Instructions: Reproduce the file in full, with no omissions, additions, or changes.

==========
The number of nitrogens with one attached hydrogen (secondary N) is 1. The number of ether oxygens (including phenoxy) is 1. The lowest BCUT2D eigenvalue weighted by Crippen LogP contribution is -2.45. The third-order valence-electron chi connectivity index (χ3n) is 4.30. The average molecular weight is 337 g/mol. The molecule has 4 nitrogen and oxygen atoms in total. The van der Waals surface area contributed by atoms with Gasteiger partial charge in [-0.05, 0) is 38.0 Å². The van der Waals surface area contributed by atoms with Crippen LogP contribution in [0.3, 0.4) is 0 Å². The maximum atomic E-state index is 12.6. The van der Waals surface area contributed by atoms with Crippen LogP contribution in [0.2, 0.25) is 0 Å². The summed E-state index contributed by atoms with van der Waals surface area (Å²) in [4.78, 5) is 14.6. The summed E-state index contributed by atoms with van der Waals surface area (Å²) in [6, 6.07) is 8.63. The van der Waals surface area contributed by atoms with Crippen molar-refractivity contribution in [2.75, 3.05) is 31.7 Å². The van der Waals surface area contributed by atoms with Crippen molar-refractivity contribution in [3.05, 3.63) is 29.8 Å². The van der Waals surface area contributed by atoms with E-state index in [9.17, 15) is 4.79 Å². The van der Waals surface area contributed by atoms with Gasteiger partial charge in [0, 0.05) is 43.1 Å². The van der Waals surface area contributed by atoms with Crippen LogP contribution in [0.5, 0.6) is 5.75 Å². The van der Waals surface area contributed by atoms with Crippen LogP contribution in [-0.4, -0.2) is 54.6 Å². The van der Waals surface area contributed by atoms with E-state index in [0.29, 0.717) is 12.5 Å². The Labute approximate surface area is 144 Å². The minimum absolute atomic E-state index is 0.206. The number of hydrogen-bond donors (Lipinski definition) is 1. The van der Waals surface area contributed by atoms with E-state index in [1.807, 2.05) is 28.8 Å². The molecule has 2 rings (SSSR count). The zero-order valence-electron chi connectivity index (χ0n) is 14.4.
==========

The number of nitrogens with one attached hydrogen (secondary N) is 1. The number of ether oxygens (including phenoxy) is 1. The lowest BCUT2D eigenvalue weighted by Crippen LogP contribution is -2.45. The third-order valence-electron chi connectivity index (χ3n) is 4.30. The average molecular weight is 337 g/mol. The molecule has 4 nitrogen and oxygen atoms in total. The van der Waals surface area contributed by atoms with Gasteiger partial charge in [-0.05, 0) is 38.0 Å². The van der Waals surface area contributed by atoms with Crippen LogP contribution in [0.3, 0.4) is 0 Å². The maximum atomic E-state index is 12.6. The van der Waals surface area contributed by atoms with Crippen LogP contribution in [0.2, 0.25) is 0 Å². The summed E-state index contributed by atoms with van der Waals surface area (Å²) in [4.78, 5) is 14.6. The summed E-state index contributed by atoms with van der Waals surface area (Å²) in [6, 6.07) is 8.63. The van der Waals surface area contributed by atoms with Crippen molar-refractivity contribution in [2.75, 3.05) is 31.7 Å². The van der Waals surface area contributed by atoms with Crippen molar-refractivity contribution in [3.05, 3.63) is 29.8 Å². The van der Waals surface area contributed by atoms with E-state index in [9.17, 15) is 4.79 Å². The van der Waals surface area contributed by atoms with Gasteiger partial charge in [0, 0.05) is 43.1 Å². The van der Waals surface area contributed by atoms with Crippen LogP contribution in [0.5, 0.6) is 5.75 Å². The van der Waals surface area contributed by atoms with Crippen LogP contribution in [-0.4, -0.2) is 54.6 Å². The van der Waals surface area contributed by atoms with E-state index in [0.29, 0.717) is 12.5 Å². The Labute approximate surface area is 144 Å². The minimum absolute atomic E-state index is 0.206. The number of hydrogen-bond donors (Lipinski definition) is 1. The van der Waals surface area contributed by atoms with E-state index in [1.807, 2.05) is 28.8 Å². The molecule has 2 rings (SSSR count). The zero-order valence-electron chi connectivity index (χ0n) is 14.4.